Faint blasts could be heard in the distance, perhaps at the UN-controlled airport. About 30 minutes later a swarm of helicopters swooped overhead and tracer bullets apparently fired by Somali guerrillas tracked them through the night sky. At least two dozen explosions were heard inland from the Sahafi Hotel, where most journalists stay. The horizon flashed several times. Small-arms fire crackled in short bursts.
There was no immediate report of casualties caused by the shelling. Witnesses said AC-130 gunships fired at a road near two former factories, while helicopters of the US Quick-Reaction Force buzzed overhead.
The throb of a large plane could be heard landing at the airport - possibly one of the two AC-130 gunships sent to reinforce US troops after a battle on Sunday in which at least 13 US troops were killed. The aircraft arrived along with 1,700 extra US troops, who began disembarking in Mogadishu earlier yesterday. The AC-130s were used to blitz militia positions in June when UN forces began hunting the fugitive Somali warlord Mohamed Farah Aideed after a massacre of 24 Pakistani peace-keepers.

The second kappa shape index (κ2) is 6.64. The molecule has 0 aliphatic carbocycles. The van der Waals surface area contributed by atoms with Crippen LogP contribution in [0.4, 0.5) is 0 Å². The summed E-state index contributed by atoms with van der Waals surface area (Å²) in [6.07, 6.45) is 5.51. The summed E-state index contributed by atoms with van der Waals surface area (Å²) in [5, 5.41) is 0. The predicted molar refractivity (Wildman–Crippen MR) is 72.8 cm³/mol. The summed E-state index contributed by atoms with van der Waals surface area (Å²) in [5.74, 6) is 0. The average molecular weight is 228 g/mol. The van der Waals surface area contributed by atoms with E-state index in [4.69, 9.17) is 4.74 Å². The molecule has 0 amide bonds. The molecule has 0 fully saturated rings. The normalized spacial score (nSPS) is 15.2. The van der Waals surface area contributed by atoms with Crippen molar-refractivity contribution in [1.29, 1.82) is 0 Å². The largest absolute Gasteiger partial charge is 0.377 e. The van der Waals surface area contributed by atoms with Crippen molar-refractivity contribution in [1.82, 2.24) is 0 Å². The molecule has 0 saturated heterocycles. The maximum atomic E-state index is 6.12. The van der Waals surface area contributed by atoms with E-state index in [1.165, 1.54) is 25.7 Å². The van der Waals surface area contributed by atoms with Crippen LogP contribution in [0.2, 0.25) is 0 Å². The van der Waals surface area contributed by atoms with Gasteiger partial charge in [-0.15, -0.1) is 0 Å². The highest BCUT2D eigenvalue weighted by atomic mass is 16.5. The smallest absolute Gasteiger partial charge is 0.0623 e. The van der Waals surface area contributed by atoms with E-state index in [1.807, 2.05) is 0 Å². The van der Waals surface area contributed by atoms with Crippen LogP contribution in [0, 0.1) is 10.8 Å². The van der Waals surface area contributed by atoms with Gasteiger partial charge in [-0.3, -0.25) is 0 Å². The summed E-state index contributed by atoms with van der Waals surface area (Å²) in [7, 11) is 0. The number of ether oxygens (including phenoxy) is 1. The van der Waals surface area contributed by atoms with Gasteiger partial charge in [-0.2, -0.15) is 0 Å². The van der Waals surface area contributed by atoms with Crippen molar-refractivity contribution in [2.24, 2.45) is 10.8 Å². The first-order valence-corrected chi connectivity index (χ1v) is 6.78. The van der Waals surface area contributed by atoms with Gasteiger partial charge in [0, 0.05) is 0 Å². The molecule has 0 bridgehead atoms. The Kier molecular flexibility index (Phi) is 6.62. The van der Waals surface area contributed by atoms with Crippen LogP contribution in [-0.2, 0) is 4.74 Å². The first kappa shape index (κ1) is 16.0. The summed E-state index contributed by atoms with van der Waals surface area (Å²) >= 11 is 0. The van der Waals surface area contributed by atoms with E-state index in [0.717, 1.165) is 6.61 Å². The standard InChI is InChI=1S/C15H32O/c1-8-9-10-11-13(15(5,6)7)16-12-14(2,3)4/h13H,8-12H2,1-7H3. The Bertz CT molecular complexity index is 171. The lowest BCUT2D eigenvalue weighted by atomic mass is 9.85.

Most of last night's explosions appeared to be coming from the area of the October 21st Road, along which General Aideed's gunmen have often ambushed UN forces. The city has been generally quiet since mortar shells killed a US soldier and wounded 12 on Monday night.
The UN yesterday said it had found the corpses of two US servicemen killed in fierce fighting last weekend, bringing to three the number of bodies retrieved. The two bodies were sent to the United States for identification, and the Pentagon named the victims as Sergeant Thomas Field and Master Sergeant Gary Gordon.
The UN spokesman gave no other details, but informed sources said the corpses had been dumped in front of UN headquarters in Mogadishu.
Earlier, Suzanne Hofstetter, an official of the International Committee of the Red Cross, said the agency had recovered a corpse believed to be that of a US army Ranger killed in a shootout on Sunday. The third body brings the US death-toll in Sunday's battle to 15.
So far 21 US soldiers have died since the UN took control of the multinational operation in Somalia in May.
Ms Hofstetter also said she had seen a US helicopter pilot held by Somali gunmen. Warrant Officer Michael Durant was in 'good spirits' she said. She was allowed to speak privately with him for about 40 minutes. Warrant Officer Durant was 'joking about food, about the lack of pizza', Ms Hofstetter said, adding that he was 'strong mentally' and had received medical treatment for his injuries. The pilot, who was shown early this week in a videotape looking bruised and scared, gave Ms Hofstetter a letter for his family and she handed him clothes and toiletries.
(Photograph omitted)Reuse content